Absolutely necessary to those who loved the first; otherwise mostly incoherent.


From the Flame in the Mist series , Vol. 2

It’s out of the outlaw forest and into the imperial court in this conclusion of a fantasy duology set in an alternate feudal Japan.

Newly “rescued” from the Black Clan, Hattori Mariko returns to the path her noble family prescribes, affianced to the brother of the new Emperor of Wa. Mariko resolves to play the meek, dutiful maiden (even if that requires actually marrying brutal Raiden) in order to spy for the rebels and possibly rescue her beloved Okami. But with dark powers threatening everything Mariko cherishes, her cleverness may not be enough. With admirable brio, Ahdieh (Flame in the Mist, 2017, etc.) serves up intrigues and counterintrigues, battles and betrayals, harrowing scenes of graphic torture and interludes of heated romance, conveyed through no fewer than seven viewpoints. Nuanced female characters drive the action, including a gratifyingly matured Mariko: less preternaturally ingenious but more intelligent and aware; less insistent upon honor but unshakable in her integrity. Unfortunately, the choppy, overwrought prose again substitutes a deluge of Japanese vocabulary for thoughtful worldbuilding. The magical system, while clarified, still fails to fully explore its implications. Eventually the snarl of complicated schemes lurches to a rushed climax—entangling a (clichéd) lunatic villain, an (implausible) heel-face turn, and a (no, really!) weaponized zombie apocalypse—followed by a discordant epilogue littered with jaunty romantic banter and abandoned plotlines.

Absolutely necessary to those who loved the first; otherwise mostly incoherent. (Fantasy. 12-18)

Pub Date: June 5, 2018

ISBN: 978-1-5247-3814-3

Page Count: 432

Publisher: Putnam

Review Posted Online: May 15, 2018

Kirkus Reviews Issue: June 1, 2018

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Star-crossed lovers carve their own paths in an explosive conclusion that lives up to its title.


From the These Violent Delights series , Vol. 2

New monsters terrorize Shanghai amid political upheaval and the reignition of the blood feud between the Chinese Scarlet Gang and the Russian White Flowers.

The death of Marshall Seo unleashed a new wave of violence, but when a mysterious figure wielding control over more deadly-insect–releasing monsters begins extorting money from both gangs, their leaders agree to temporarily cooperate in the interests of eliminating a mutual foe. They order their respective heirs to find the blackmailer, and so, once again, Roma Montagov and Juliette Cai must work together for the benefit of those under their protection. But their feelings for each other—complicated by hidden truths, lingering love, and unforgiving duty—prove difficult to repress. Meanwhile, the time of revolution draws near: Workers continue to organize protests decrying both foreign occupation and gangster rule as the Nationalist Army marches toward Shanghai in its campaign to unite and reclaim the country. Secrets abound and loyalties are tested in this tightly plotted sequel featuring a multinational cast and told through multiple third-person perspectives, including those of supporting characters introduced in These Violent Delights (2020). Stubborn Rosalind, obliging Kathleen, and grief-stricken Benedikt all return to play vital roles that blend seamlessly into Roma’s and Juliette’s storylines as they each are forced to consider what it is they truly want and the lengths they will go to protect it.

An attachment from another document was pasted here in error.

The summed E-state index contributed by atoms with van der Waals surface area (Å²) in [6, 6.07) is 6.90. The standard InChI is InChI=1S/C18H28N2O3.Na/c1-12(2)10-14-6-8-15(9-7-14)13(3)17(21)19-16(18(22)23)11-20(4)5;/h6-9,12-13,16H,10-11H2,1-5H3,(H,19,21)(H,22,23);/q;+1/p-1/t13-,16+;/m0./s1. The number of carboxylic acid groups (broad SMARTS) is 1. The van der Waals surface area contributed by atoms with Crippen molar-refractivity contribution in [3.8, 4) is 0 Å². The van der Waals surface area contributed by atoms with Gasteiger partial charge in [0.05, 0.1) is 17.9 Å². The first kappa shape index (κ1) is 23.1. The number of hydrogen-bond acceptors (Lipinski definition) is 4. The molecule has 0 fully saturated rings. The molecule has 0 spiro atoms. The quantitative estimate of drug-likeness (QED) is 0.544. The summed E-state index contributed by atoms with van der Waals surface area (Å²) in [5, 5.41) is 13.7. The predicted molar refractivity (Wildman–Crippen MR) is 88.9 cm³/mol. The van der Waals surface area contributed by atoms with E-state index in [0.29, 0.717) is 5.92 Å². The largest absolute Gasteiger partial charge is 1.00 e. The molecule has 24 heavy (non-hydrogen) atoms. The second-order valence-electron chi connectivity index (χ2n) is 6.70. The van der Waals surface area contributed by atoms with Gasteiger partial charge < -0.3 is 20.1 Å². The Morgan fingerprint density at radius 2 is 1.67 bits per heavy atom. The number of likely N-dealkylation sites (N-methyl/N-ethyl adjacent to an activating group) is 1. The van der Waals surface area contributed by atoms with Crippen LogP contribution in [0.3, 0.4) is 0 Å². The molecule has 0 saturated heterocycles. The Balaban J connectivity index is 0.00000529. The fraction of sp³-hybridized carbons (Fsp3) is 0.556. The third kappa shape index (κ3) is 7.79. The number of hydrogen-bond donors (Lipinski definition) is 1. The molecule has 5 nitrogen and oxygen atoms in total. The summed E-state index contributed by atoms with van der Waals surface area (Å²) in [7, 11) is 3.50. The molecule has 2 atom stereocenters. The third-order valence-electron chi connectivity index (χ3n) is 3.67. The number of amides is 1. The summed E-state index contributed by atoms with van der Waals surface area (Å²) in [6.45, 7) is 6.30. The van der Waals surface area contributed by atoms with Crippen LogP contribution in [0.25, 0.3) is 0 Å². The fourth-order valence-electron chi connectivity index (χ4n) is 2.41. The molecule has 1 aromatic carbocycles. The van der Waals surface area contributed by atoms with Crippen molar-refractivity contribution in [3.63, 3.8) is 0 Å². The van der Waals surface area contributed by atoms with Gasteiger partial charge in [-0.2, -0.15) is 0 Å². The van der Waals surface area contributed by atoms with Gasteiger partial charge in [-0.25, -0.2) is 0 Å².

Star-crossed lovers carve their own paths in an explosive conclusion that lives up to its title. (Historical fantasy. 13-18)

Pub Date: Nov. 16, 2021

ISBN: 978-1-534-45772-0

Page Count: 512

Publisher: McElderry

Review Posted Online: Sept. 18, 2021

Kirkus Reviews Issue: Oct. 1, 2021

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A rambling tale about grief that will appeal to patient, sentimental readers.


Technology prevails over death, giving a teenage couple a second chance at goodbye.

High school senior Julie is paralyzed with grief over her boyfriend Sam’s death in a car accident. She avoids his funeral and throws away every reminder of him. They had planned to leave their small Pacific Northwest town together, and she now faces an uncertain and empty future. But one night she impulsively dials his cell, and, inexplicably, Sam answers. This is the first of many long conversations they have, neither understanding how or why this is happening but relishing the chance to say goodbye as they could not in life. However, Julie faces a difficult choice: whether or not to alleviate the pain of Sam’s loved ones by allowing them to talk to him, though it could put their own connection at risk. Yet, letting go and moving on might be just what she needs. The emotional tenor of the book is even throughout, making the characters feel remote at times and flattening the impact of momentous events—such as Julie and Sam’s first conversation—that are often buried in minor, day-in-the-life details. The time skips can also be difficult to follow. But the concept is a smart one and is sure to intrigue readers, especially those grappling with separation, loss, and mortality. Sam is cued as Japanese American; Julie defaults to White.

A rambling tale about grief that will appeal to patient, sentimental readers. (Fiction. 13-18)

Pub Date: Nov. 2, 2021

ISBN: 978-1-250-76203-0

Page Count: 304

Publisher: Wednesday Books

Review Posted Online: Aug. 16, 2021

Kirkus Reviews Issue: Sept. 1, 2021

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